Passengers: First Engine on Fire, Then Frigid Water

A giant crane and a barge were brought in today to begin hauling a partially submerged jetliner out of the Hudson River, one day after it was apparently knocked out of the sky by birds and spectacularly splashed down alongside Manhattan's skyscrapers.

The US Airways Airbus A320 has been lashed to a Manhattan pier since all 155 passengers were safely evacuated by a flotilla of ferries, tug boats, and emergency craft. A giant crane and a barge began working today to drag it ashore.

While the passengers were stunned, bruised and shivering from their icy ordeal, they were largely unhurt and are hailing the plane's pilot Capt. Chesley B. Sullenberger III as a hero.

VIDEO: Plane crash in Hudson River

Tales of fear and survival inside the plane began to emerge today.

Irina Levshina told "Good Morning America" that she was sitting in the last row of the plane.

"I feel quite shaken still," Levshina said.

Before the plane took off, the woman sitting next to her blurted out that she was petrified of flying.

But during the terrifying descent, she was the one who calmed people down, Levshina said.

"Girls, its going to be OK, I'm the one that's afraid of flying,'" the unidentified woman told Levshina and another woman in the back row. The women held hands and prayed.

Being in the last row made it even scarier once the plane had settled on the river and water began rushing in.

"I thought I'd be the last one out of the plane. That was really scary," Levshina told "GMA."

"At first it was relatively calm, but when people realized we had to get out, people were prompting others to get off the plane. With yelling. I was one of those. I didn't want to drown there," she said.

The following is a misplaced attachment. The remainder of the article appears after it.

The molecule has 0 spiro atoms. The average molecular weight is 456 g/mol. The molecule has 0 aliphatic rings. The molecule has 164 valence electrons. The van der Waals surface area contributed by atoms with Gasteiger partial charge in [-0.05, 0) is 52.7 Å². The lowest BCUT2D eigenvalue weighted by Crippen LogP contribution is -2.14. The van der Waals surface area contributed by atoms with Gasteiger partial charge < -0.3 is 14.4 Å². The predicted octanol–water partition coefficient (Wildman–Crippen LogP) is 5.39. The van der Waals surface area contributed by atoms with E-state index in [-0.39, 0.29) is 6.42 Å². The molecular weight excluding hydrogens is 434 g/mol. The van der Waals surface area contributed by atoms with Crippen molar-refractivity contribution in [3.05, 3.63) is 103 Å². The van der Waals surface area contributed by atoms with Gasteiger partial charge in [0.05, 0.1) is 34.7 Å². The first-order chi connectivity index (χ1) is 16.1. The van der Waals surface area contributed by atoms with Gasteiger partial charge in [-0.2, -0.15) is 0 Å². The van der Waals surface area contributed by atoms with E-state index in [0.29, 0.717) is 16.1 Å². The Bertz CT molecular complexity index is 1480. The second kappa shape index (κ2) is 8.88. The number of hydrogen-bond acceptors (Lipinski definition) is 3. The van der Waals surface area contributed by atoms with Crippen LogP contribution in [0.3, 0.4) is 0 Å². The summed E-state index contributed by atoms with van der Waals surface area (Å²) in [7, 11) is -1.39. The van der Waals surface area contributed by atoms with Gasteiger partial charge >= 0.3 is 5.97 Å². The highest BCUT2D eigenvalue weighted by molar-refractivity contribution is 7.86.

Passenger Dave Sanderson said he heard a bang and looked out the window to see a startling sight.

"I saw the flames coming from underneath the wings," Sanderson told "GMA." "Once again, I said this is not a good thing."

He went from the frying pan into the river.

"It was so cold. So, it woke you up pretty quickly. You get out of the shock and start moving forward.

Hero Pilot

Everyone praised the performance of pilot Chesley "Sully" Sullenberger.

"It would appear that the pilot did a masterful job of landing the plane in the river, and then making sure everybody got out," New York Mayor Michael Bloomberg said at a news conference late today.

The mayor said Sullenberger "walked the plane twice to verify if anyone was onboard" before exiting himself.

"You've got to give it to the pilot. He made a hell of a landing," said Jeff Kolodjay, 31, a passenger on the plane from Norwalk, Conn.

Sullenberger is believed to have activated the plane's "ditching switch," a device that closes valves and openings on the bottom of the fuselage, preventing the plane from taking on water and allowing it float.

"It is true the plane has a ditching switch, which closes the outflow valve and the avionics ventilation ports - in other words, those openings below what would be a theoretical float line," said Mary Anne Greczyn, a spokeswoman for Airbus.

All passengers and crew aboard were reported safe after New York City firefighters, police and ferries rushed to the aid of the US Airways jet, which floated in the river near the historic aircraft carrier The Intrepid.

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